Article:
Most of you are probably aware that a couple of months ago the 2016 Next Generation $5 Banknote was released. They are starting to appear in change and we’ve started getting questions from readers that mostly go something along the lines of:
I got one of the new $5 notes in my change today and I wanted to know what it’s worth?
So what are they worth? Well, that depends largely on the serial number, whether it’s a First Prefix (AA 16), Last Prefix (EJ 16), common prefix (all other prefixes AB-AK, BA-BK, CA-CK etc), or a special serial number. If you’re wondering what the serial number is, it’s the 9 digit number with two leading characters that can be found on the left side of the back of the new five dollar note. The two letters are known as the PREFIX and the two numbers immediately after the letters are the year of issue, that is 16 for 2016. The next 7 digits are the serial number. Each note has a unique combination of prefix, year of issue and serial number. Collectors of bank notes like to collect banknotes by serial number, with numbers of interest being the so called FIRST PREFIX (starting with the letters AA) and the LAST PREFIX. The letters for the last prefix generally vary from year to year and denomination to denomination but for the new $5 note the last prefix is EJ.
First Prefix AA 16 New Five Dollar Note Value
First prefix AA 16 five dollar notes are worth a decent premium above face value. At the time of publishing of this article (November 2016) recent sold results on eBay show AA 16 $5 notes selling for anywhere from $25 for a single note down to $12-$15 for notes with consecutive serial numbers in groups of 2 to 200. Based on those results we’d happily value a First Prefix 2016 $5 note at $15-$20. Not a bad return on investment if you can get them for face value.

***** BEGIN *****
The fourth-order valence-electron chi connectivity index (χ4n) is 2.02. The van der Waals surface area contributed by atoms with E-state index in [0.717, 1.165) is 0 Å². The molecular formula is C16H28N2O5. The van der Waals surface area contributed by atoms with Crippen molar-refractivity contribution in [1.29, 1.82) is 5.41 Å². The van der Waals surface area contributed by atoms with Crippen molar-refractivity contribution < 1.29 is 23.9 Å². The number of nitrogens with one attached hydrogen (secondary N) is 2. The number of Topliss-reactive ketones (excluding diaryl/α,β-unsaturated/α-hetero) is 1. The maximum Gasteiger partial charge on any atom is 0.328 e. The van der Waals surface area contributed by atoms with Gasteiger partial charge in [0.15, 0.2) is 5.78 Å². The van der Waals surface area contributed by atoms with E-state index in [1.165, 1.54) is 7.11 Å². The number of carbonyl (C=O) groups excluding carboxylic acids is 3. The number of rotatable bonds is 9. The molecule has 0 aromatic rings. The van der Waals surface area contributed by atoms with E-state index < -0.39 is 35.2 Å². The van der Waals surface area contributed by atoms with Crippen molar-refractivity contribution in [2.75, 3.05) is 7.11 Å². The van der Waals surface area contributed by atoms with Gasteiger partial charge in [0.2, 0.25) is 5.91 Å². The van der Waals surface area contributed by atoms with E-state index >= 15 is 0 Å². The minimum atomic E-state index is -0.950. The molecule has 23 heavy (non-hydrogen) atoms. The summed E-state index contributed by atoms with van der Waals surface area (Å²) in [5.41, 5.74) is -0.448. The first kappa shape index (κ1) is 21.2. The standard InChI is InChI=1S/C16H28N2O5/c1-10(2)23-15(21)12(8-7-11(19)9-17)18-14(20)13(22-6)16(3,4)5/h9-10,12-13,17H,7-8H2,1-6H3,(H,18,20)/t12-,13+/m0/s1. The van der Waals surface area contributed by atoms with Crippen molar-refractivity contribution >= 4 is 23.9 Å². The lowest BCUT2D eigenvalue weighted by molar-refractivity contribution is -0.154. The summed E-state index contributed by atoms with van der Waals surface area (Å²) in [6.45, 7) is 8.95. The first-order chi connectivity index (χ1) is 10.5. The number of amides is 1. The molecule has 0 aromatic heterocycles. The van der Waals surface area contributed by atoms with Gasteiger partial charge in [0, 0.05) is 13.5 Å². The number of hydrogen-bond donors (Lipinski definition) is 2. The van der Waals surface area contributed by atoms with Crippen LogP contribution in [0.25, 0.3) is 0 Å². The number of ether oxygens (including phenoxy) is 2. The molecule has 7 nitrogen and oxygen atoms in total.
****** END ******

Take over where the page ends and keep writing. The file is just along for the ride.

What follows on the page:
Last Prefix EJ 16 New Five Dollar Note Value
At the time of publishing of this article (November 2016) EJ 16 last prefix notes show a similar story to the first prefix notes. Sold results on eBay show sold prices ranging from $15 to $25 with the majority toward the bottom end of that range. Based on those results we’d value a Last Prefix 2016 $5 note at $15-$20. Again, pretty good if you can pick up a bundle for face value at your local bank.
General Prefix New Five Dollar Note Value
Common or general prefix notes (those that are not first or last prefix) are much more common, with bulk of the 170 million of the new $5 notes being general prefix notes. These range from AB-AK, BA-BK, CA-CK finishing at EI. A quick glance at sold results on eBay indicates that the normal prefix notes are worth little to nothing above face value with prices realised ranging from $5 to $7 per note. Prices low enough that you must wonder why sellers are bothering, after Paypal and eBay have taken their cut of the sale there must be very little (or no) profit left. Based on that we’d value a general prefix note in nice UNC condition at $5-$6.
Special Serial Numbers
There are times where common prefix notes are worth more than face, and that’s in the case of special serial numbers. It’s beyond the scope of this article to go into what different types of special serial numbers there are but the rule of thumb is that the more digits of the serial make up the special pattern the more the note is worth. For example, a 7 digit solid serial common prefix (for example AB 16 555 5555) is going to be worth a lot more than a semi-solid serial (for example AB 16 555 5512). Similar things can be said of other special serials such as repeaters, radars, and ladders. The exact values are hard to determine and you’d be best consulting with a specialised banknote dealer or collector when placing a value on such bank notes.